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In October I had an opportunity to attend a workshop for pastors at Louisville Presbyterian Theological Seminary. The campus is in a lovely part of the city, and the fall colors were a few weeks ahead of the foliage here in Rowan County. When I wasnít in the workshop or preparing for the next session, I enjoyed walking through the wooded areas around campus.
One day I found a path I had not yet taken, so I decided to try it. It was a lovely walk. A few fall wildflowers still bloomed along the way. The cool, moist air carried the spicy scent of autumn leaves. But the path was much longer than I expected. After a while, hunger gnawed in my stomach. I looked at my watch and wondered if I would get back before the seminary cafeteria closed. As the trail became steeper, I realized that it was muddy from a recent rain. A time or two, I almost slipped.
I was about to climb up a bank to the road above me in hopes of seeing the seminary when a man pushing a bicycle came up the hill.
ěExcuse me,î I said. ěI walked from the seminary and want to get back there. Is it close by?î
Dressed in his helmet and spandex, the middle-aged man had the sinewy build of a biker. He said that he hadnít been on that part of the trail before, but he had a map. He pulled it out, showed me where I was and pointed out the seminary. I had been mistaken about the length of the trail. If I kept going in the same direction, I would have had to hike to downtown Louisville before the trail curved back to the seminary. I needed to turn around.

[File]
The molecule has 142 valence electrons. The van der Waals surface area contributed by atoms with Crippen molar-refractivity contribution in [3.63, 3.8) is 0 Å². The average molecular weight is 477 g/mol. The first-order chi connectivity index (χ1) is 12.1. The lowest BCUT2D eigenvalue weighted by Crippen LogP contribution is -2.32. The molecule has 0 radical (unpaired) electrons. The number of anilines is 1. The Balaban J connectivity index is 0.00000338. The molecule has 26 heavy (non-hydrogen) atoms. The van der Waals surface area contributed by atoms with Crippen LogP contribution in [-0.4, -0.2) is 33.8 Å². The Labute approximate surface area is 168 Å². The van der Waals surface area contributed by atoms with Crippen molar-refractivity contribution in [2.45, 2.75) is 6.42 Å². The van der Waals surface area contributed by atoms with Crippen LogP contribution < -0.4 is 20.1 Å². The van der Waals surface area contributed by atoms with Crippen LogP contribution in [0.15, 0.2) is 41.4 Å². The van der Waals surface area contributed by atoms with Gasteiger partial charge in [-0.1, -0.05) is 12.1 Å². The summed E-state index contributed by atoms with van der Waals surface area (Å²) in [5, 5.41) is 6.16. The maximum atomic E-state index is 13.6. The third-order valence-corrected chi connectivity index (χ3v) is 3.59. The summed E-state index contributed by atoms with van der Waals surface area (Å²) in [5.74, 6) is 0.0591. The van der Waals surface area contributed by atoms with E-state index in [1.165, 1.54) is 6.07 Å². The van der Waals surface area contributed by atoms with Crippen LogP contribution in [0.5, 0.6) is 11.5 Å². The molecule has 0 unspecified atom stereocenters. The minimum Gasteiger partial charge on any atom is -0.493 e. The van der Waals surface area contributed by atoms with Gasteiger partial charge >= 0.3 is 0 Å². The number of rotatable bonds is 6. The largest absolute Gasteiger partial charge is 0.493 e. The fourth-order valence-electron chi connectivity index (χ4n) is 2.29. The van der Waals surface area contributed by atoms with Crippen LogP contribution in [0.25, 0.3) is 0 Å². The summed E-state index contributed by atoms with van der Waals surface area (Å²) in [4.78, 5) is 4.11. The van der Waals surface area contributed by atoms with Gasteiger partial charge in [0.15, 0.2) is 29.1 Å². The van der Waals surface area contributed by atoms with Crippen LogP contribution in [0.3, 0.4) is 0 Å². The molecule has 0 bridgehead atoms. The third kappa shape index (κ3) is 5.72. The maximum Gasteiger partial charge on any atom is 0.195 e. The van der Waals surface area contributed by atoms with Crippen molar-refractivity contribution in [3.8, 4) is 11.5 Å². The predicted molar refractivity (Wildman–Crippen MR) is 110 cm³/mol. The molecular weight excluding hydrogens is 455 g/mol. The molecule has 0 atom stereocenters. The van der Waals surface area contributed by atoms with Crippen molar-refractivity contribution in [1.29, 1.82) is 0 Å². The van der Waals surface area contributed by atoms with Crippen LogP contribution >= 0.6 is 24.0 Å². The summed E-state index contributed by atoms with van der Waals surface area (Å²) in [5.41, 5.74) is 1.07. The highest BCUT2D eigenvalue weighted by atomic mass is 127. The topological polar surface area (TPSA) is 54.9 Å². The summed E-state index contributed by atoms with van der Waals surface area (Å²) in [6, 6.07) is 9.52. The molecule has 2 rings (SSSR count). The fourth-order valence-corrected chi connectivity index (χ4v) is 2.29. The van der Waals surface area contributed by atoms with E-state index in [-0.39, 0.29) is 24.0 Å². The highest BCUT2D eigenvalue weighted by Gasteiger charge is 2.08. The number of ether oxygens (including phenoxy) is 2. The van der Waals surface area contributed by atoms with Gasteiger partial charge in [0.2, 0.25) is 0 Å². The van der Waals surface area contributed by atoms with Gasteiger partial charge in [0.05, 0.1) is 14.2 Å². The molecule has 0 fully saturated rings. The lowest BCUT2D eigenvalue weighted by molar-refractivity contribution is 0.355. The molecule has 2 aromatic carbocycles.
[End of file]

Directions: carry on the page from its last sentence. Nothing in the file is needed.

Sometimes, life is like that walk in the woods. We think we are making progress when we actually are getting farther and farther from our destination. In order to get where we belong, we have to turn around and go back to where we started.
Thanksgiving Day is an opportunity to return to where we started. Itís a time to remember the places we have been and the situations we have traveled through during the past year and, in fact, throughout our lives.
We can also give thanks to God for those who have helped us along the wayófamily and friends, teachers and co-workers, people we never see but who provide us with goods and services and information, and the occasional stranger who offers assistance. This Thanksgiving Iíll remember that nameless biker wearing spandex.
Who will you remember?
The Rev. Dr. Barrie Miller Kirby is pastor of Spencer Presbyterian Church.

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